On New Music and the Royal Wedding…
With just a month to go until the Royal Wedding and all the pomp and ceremony that goes with it, thoughts (well my thoughts) naturally turn to the music that will be featured at the wedding, and most pertinently whether or not there will be any newly commissioned pieces. If it was a coronation you would naturally expect new pieces, there is a good deal of time to commission and then compose something suitable, but with a wedding it might not have been so easy – a little less time, harder to judge the correct mood, a stressed bride and an over-bearing mother-in-law etc. Perhaps the omens aren’t quite as good?
One would naturally have supposed that the Master of the Queen’s Music, Sir Peter Maxwell Davies would have been charged with the job, however comments from Max in the past week have suggested otherwise. In a Telegraph interview he states “”They are, obviously, not going to ask, because it has been left too late, so I have not done anything for it”. Perhaps just the faintest whiff of sour grapes there, but you wouldn’t blame him, would you? Perhaps Kate Middleton has put her foot down, or perhaps she heard one of the Strathclyde Concerti, who knows? In any fact, it has left the door open for someone else to take on the job.
However, that is presuming that there is a job to take on, a piece to compose – nothing wrong with the Trumpet Voluntary, the Arrival of the Queen of Sheba and an arrangement of Eric Clapton’s Wonderful Tonight. However the article in The Telegraph goes on to say “Both Prince William and Miss Middleton have taken a great deal of interest and care in choosing the music for their service, which will include some specially commissioned pieces” this coming from an official spokesperson. So therefore, who is writing the ‘specially commissioned pieces’? The usual suspects would be John Tavener (Diana funeral), James MacMillan (Pope), Gabriel Jackson (Pope), John Rutter (various) etc. Maybe a more left-field suggestion – Tarik O’Regan, Richard Rodney Bennett, Judith Bingham? Maybe someone from firmly outside of the choral music fraternity? I’m not entirely sure, though whoever has been chosen is keeping it firmly to his or her chest.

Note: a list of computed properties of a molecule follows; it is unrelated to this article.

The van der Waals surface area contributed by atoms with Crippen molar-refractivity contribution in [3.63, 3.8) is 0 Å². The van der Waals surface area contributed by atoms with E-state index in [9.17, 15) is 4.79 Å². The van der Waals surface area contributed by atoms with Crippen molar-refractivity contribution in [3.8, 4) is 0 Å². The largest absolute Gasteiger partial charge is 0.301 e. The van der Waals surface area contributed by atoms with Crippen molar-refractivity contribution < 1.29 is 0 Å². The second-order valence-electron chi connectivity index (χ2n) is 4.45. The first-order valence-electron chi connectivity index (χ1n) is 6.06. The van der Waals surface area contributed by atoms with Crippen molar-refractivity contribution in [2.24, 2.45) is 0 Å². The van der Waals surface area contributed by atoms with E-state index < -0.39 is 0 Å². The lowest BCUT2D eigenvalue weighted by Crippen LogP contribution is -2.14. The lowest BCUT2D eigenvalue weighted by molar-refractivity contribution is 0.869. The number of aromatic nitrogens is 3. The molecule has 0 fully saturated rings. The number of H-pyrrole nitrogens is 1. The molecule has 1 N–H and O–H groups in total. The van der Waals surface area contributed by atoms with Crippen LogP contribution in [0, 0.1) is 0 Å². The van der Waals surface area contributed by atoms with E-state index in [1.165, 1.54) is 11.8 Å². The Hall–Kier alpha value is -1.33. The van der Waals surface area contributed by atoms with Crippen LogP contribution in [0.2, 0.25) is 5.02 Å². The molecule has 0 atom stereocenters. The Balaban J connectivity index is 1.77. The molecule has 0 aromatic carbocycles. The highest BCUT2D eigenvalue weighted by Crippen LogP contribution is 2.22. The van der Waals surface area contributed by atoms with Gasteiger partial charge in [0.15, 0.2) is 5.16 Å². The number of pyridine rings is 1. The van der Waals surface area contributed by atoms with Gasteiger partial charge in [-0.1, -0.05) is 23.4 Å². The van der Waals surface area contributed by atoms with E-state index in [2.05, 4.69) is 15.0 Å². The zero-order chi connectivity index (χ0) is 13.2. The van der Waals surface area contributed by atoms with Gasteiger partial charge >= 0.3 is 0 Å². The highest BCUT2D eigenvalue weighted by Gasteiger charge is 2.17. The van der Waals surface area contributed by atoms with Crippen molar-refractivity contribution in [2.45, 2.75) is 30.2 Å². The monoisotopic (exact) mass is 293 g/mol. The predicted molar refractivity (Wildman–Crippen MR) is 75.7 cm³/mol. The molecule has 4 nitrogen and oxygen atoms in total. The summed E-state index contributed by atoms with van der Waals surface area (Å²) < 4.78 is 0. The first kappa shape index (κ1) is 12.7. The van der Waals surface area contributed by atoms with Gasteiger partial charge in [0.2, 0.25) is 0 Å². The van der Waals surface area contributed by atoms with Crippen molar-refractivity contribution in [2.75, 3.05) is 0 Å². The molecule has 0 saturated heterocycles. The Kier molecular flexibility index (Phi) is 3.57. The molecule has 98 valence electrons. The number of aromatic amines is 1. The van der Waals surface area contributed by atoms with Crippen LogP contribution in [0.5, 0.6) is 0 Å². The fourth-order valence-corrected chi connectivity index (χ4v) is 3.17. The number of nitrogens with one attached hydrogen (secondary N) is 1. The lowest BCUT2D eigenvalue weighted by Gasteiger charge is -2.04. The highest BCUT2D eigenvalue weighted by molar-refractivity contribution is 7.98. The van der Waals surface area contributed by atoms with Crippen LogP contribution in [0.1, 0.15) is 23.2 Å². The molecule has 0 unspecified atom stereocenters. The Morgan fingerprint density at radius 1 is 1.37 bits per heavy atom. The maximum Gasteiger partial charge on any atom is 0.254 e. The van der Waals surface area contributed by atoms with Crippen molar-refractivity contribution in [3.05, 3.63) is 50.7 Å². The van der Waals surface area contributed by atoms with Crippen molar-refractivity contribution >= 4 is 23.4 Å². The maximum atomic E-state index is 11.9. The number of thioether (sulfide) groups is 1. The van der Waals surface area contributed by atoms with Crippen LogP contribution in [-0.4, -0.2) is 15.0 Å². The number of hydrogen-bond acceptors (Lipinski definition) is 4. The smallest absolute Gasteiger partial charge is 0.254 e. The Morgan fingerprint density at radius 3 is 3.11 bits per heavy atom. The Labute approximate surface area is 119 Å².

There are distinct precedents for new music at Royal Weddings, both in this country and abroad. Looking into the not too distant past we have William Mathias’s anthem Let the People Praise Thee, O God at the wedding of Prince Charles and Diana Spencer in 1981 and before that William McKie’s sublime We Wait for Thy Loving Kindness, O God at the wedding of the future Queen Elizabeth II in 1947. Even last year the ever progressive Swedes commissioned leading composer Karin Rehnqvist (formally composer in residence with the Scottish Chamber Orchestra) to compose a new work for the wedding of their Crown Princess Victoria.
So, we wait to find out who has the illustrious job/poisoned chalice of the commission. Perhaps we will have to wait until Friday 29 April? Or maybe longer – I’m going out walking that day…